Since the introduction in the 1950s, PFASs have been used extensively in broad commercial and industrial applications ranging from food-contact coatings and stain-repellants to firefighting foams due to their amphilicity and thermal stability. It is these same properties that contribute to their global accumulation as environmental persistent contaminants. In response, both the US EPA and leading PFAS manufactures voluntarily agreed eliminate the production of conventional PFAS. Novel and next-general PFAS alternatives have been then developed as the replacement for the conventional PFAS, which are: Short perfluorinated chain PFAS (<C7) and Perfluoroalkyl ethers –include conventional shorter perfluorinated segments linked by ether oxygen atoms; and/or replace some fluorine atoms by hydrogen or other halogen atoms (chlorine for example).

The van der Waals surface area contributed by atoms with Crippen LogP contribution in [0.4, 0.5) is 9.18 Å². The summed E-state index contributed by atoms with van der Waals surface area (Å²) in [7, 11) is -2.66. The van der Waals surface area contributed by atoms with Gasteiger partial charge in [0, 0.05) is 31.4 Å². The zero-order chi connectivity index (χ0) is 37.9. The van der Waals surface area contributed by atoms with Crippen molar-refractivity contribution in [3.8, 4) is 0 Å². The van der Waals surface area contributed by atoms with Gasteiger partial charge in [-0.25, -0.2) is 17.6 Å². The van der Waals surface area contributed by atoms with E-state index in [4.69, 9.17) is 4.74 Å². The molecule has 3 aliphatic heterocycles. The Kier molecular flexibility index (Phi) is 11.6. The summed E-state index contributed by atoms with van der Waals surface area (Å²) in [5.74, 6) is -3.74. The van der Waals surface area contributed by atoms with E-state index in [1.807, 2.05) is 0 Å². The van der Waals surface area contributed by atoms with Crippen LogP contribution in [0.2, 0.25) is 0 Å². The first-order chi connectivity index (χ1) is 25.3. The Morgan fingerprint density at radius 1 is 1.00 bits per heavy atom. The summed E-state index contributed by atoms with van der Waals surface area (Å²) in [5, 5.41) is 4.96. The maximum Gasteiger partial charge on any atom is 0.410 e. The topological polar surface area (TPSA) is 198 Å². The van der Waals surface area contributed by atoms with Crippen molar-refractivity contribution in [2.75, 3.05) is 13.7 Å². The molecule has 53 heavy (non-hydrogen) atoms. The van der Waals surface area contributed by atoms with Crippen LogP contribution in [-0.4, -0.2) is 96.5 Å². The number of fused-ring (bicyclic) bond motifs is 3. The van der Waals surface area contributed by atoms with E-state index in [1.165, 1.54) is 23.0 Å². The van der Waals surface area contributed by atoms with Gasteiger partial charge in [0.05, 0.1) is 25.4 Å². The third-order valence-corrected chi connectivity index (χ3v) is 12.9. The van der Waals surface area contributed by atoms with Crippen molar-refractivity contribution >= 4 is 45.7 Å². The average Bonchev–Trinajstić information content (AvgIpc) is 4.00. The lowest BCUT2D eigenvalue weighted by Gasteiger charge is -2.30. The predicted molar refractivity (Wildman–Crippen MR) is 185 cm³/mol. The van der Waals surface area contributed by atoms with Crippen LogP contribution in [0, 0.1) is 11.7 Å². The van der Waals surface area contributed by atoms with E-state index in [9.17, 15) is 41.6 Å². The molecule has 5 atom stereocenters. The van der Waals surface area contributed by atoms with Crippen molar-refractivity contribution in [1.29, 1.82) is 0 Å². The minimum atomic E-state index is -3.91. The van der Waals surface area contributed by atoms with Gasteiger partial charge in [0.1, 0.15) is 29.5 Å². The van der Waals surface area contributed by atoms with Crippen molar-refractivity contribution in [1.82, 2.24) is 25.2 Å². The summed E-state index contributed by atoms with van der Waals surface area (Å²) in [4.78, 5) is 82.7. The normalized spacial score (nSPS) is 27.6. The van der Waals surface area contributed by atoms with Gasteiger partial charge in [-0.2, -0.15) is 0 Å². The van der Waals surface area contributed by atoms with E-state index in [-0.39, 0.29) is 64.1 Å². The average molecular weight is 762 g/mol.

However, there is little evidence to support the novel and next-general PFAS alternatives are more labile to environmental transformation and thus more environmentally acceptable. The PFAS that have been shown to degrade or transform to intermediate or terminal recalcitrant products do not degrade fully to their inorganic components or non-PFAS end products in the environment. The alternative chemistries and their subsequent transformation products may have the potential to bioaccumulate and be as, or more, toxic and persistent.
Currently the PFAS transformation products are not well studied, most of bio-transformation products are unknow PFAS. Further, there is current lack of reliable and representative sets of references materials.
In this Eurostars project proposal, Chiron and the partner The free University of Amsterdam will invetigate new methods of analysis the new PFAS and synthesize further reference materials, including metabolites and degradation products.